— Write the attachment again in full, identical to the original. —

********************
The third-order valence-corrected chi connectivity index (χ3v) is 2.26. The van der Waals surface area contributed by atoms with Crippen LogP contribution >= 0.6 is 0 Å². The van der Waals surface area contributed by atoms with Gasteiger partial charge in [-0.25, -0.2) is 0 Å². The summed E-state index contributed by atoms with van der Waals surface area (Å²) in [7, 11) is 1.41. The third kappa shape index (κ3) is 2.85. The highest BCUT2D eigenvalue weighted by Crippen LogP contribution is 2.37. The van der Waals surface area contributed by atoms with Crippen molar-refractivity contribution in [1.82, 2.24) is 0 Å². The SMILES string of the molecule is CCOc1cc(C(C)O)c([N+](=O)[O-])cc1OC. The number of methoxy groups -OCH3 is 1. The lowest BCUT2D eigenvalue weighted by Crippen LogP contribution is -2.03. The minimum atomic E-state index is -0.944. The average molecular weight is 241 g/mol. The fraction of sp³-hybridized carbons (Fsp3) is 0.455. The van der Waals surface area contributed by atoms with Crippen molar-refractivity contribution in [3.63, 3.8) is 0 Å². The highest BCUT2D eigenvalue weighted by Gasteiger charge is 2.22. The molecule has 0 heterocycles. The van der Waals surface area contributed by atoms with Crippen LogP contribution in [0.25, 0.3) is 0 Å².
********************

The third-order valence-corrected chi connectivity index (χ3v) is 2.26. The van der Waals surface area contributed by atoms with Crippen LogP contribution >= 0.6 is 0 Å². The van der Waals surface area contributed by atoms with Gasteiger partial charge in [-0.25, -0.2) is 0 Å². The summed E-state index contributed by atoms with van der Waals surface area (Å²) in [7, 11) is 1.41. The third kappa shape index (κ3) is 2.85. The highest BCUT2D eigenvalue weighted by Crippen LogP contribution is 2.37. The van der Waals surface area contributed by atoms with Crippen molar-refractivity contribution in [1.82, 2.24) is 0 Å². The SMILES string of the molecule is CCOc1cc(C(C)O)c([N+](=O)[O-])cc1OC. The number of methoxy groups -OCH3 is 1. The lowest BCUT2D eigenvalue weighted by Crippen LogP contribution is -2.03. The minimum atomic E-state index is -0.944. The average molecular weight is 241 g/mol. The fraction of sp³-hybridized carbons (Fsp3) is 0.455. The van der Waals surface area contributed by atoms with Crippen molar-refractivity contribution in [3.63, 3.8) is 0 Å². The highest BCUT2D eigenvalue weighted by Gasteiger charge is 2.22. The molecule has 0 heterocycles. The van der Waals surface area contributed by atoms with Crippen LogP contribution in [0.25, 0.3) is 0 Å².